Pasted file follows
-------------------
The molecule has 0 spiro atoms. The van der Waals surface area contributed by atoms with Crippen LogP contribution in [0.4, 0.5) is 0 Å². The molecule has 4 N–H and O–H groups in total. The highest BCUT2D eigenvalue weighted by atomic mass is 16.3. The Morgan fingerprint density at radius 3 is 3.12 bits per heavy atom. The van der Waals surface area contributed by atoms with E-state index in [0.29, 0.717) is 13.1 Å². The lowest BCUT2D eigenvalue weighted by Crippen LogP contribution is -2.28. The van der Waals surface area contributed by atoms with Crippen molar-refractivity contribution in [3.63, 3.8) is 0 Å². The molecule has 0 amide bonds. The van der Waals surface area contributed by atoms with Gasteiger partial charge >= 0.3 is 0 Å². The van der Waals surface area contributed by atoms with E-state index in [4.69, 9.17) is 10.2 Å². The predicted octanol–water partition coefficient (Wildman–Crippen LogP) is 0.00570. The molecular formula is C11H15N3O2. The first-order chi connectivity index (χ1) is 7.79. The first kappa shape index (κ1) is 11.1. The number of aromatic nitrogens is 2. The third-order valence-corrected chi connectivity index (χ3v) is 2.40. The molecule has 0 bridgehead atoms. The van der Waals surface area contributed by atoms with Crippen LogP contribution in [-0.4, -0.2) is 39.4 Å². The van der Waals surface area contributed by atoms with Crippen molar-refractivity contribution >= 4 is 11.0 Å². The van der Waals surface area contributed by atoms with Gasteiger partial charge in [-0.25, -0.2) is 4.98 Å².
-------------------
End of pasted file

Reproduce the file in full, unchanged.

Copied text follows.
The molecule has 0 spiro atoms. The van der Waals surface area contributed by atoms with Crippen LogP contribution in [0.4, 0.5) is 0 Å². The molecule has 4 N–H and O–H groups in total. The highest BCUT2D eigenvalue weighted by atomic mass is 16.3. The Morgan fingerprint density at radius 3 is 3.12 bits per heavy atom. The van der Waals surface area contributed by atoms with E-state index in [0.29, 0.717) is 13.1 Å². The lowest BCUT2D eigenvalue weighted by Crippen LogP contribution is -2.28. The van der Waals surface area contributed by atoms with Crippen molar-refractivity contribution in [3.63, 3.8) is 0 Å². The molecule has 0 amide bonds. The van der Waals surface area contributed by atoms with Gasteiger partial charge >= 0.3 is 0 Å². The van der Waals surface area contributed by atoms with E-state index in [4.69, 9.17) is 10.2 Å². The predicted octanol–water partition coefficient (Wildman–Crippen LogP) is 0.00570. The molecular formula is C11H15N3O2. The first-order chi connectivity index (χ1) is 7.79. The first kappa shape index (κ1) is 11.1. The number of aromatic nitrogens is 2. The third-order valence-corrected chi connectivity index (χ3v) is 2.40. The molecule has 0 bridgehead atoms. The van der Waals surface area contributed by atoms with Crippen LogP contribution in [-0.4, -0.2) is 39.4 Å². The van der Waals surface area contributed by atoms with Crippen molar-refractivity contribution >= 4 is 11.0 Å². The van der Waals surface area contributed by atoms with Gasteiger partial charge in [-0.25, -0.2) is 4.98 Å².